Nigerian trafficking survivors who escape a life as sex workers or slaves are not getting enough support from their government, Human Rights Watch says.
A 90-page report shows that women and girls are being held in slavery-like conditions inside Nigeria, and reveals accounts of unlawful detentions in shelters. However, officials from Nigeria’s anti-human trafficking agency condemn the report.
Six years ago, a Nigerian woman named Adaura was lured to Libya to work as a domestic servant when she was 18 years old. Once there, she says she was forced into prostitution, then abducted by Islamic State terrorists and held captive for three years.
“They took us to an underground prison,” Adaura said.
With the help of Libyan soldiers and the International Organization for Migration, she escaped and returned to Nigeria.
But in Nigeria, she faced another set of problems.
Human Rights Watch says Adaura was detained by Nigeria’s National Agency for the Prohibition of Trafficking in Persons, or NAPTIP. The federal government agency is tasked with helping trafficked victims, but Adaura says she was not allowed to leave one of its shelters, and she struggled to fend off thoughts of killing herself.
Like Adaura, thousands of Nigerian women and girls have been trafficked within Nigeria and to other countries in the past three decades.
Nigeria is routinely listed as one of the countries with large numbers of trafficking victims overseas, particularly in Europe, with victims identified in more than 34 countries in 2018, according to the U.S. State Department Office to Monitor and Combat Trafficking in Persons.
Adaura is one of the 76 trafficking survivors in Nigeria whom Human Rights Watch interviewed in a report released this week, called “‘You Pray for Death’: Trafficking of Women and Girls in Nigeria.”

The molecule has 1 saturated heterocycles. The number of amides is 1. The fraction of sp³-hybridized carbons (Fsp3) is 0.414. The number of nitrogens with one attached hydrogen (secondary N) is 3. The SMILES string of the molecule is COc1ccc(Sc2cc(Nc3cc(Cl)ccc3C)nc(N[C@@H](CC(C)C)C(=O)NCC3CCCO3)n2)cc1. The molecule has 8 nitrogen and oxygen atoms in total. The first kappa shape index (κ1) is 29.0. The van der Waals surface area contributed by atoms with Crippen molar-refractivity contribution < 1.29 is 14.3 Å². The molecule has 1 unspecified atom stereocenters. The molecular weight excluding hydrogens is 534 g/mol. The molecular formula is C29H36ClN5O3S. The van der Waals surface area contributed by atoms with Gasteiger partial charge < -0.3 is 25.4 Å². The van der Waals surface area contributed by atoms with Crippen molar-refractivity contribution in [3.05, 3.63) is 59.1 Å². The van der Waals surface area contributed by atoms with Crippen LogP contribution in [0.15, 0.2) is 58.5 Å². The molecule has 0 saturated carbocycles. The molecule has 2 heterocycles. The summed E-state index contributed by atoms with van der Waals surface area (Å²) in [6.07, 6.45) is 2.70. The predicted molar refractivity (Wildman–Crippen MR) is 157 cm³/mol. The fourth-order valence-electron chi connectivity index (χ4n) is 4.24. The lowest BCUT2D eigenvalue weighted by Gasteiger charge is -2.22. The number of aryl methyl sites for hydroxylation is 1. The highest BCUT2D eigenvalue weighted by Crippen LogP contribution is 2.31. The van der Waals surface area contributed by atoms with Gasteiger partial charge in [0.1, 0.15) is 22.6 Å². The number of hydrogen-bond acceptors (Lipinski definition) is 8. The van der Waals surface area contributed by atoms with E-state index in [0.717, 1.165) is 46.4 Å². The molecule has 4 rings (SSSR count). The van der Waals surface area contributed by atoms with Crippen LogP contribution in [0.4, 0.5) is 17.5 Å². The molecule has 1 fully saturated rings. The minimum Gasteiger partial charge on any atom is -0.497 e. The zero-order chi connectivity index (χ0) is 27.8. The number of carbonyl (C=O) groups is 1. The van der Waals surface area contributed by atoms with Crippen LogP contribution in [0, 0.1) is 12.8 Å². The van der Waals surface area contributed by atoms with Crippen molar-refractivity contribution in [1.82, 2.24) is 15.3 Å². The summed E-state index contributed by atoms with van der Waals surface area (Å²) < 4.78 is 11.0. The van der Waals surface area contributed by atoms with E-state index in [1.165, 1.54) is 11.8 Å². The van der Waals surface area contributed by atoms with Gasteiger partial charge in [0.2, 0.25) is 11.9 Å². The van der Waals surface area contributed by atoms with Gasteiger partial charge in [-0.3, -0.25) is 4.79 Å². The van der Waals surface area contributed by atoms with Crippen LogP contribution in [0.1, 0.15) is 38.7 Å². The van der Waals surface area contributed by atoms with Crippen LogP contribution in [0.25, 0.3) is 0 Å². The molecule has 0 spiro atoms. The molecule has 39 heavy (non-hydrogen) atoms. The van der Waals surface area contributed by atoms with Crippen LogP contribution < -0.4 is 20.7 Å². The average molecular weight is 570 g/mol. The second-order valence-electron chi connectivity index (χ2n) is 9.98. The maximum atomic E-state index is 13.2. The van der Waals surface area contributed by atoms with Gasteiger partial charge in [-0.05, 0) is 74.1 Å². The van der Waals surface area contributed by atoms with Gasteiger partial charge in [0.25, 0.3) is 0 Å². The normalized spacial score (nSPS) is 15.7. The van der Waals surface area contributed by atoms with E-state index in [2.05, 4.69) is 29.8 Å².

Girls as young as 8 years old are included. The report accuses Nigerian authorities of not doing enough to take care of repatriated women and girls, and claims they are kept in slavery-like conditions after they’ve escaped exploitation as sex workers or slaves.
Human Rights Watch says the survivors struggle with issues like anxiety and depression, insomnia and flashbacks.
Agnes Odhiambo, a senior women’s rights researcher at Human Rights Watch, spoke at a press conference this week in Abuja.
“The national anti-trafficking agency is locking, detaining many of these survivors in its shelters,” she said, adding that the detained women were not allowed to communicate with their families for months on end.
A 24-year-old woman named Gladness, who is featured in the report, said she was kept in a NAPTIP shelter for about three weeks.
Gladness was quoted as saying she was not told when she would be going home.
Another woman, 18-year-old Ebunoluwa, said there were too many rules at the NAPTIP shelter and that her phone was confiscated.
“We are forced to wake up with a bell to pray. I have not been told when I will go home,” she said in the report.
Abdulganiyu Abubakar, director of the Save the Child Initiative in Nigeria, says NAPTIP should make sure that the shelters are comfortable and that people are not being held against their will.
The director general of NAPTIP, Julie Okah-Donli, denied the accusations when speaking to journalists this week.
“The entire report is a mere figment of the imagination of the writers, as the narratives fall below the standards of the operations of our shelters,” she said.
The shelters are supposed to be temporary spaces to help trafficking survivors with their basic and immediate needs like medical care, skills acquisition and financial assistance, all part of the NAPTIP’s victims’ support assistance program.
However, Human Rights Watch says NAPTIP relies too heavily on the shelters which, with their high walls and manned gates, trigger painful memories for some trafficking survivors.
Today, Adaura is learning how to be a hairdresser, with NAPTIP paying for her training. The agency also helped her go to a hospital, where she was diagnosed with an ulcer.
NAPTIP was set up in 2003 to address the scourge of human trafficking and help repatriated victims settle back in Nigeria.
Human Rights Watch is calling on Nigerian authorities to do more, like make it easier for survivors of trafficking to access community leaders, social workers, educators, health workers and religious leaders. It also encourages community-based rehabilitation and reintegration programs, as opposed to sub-standard shelters.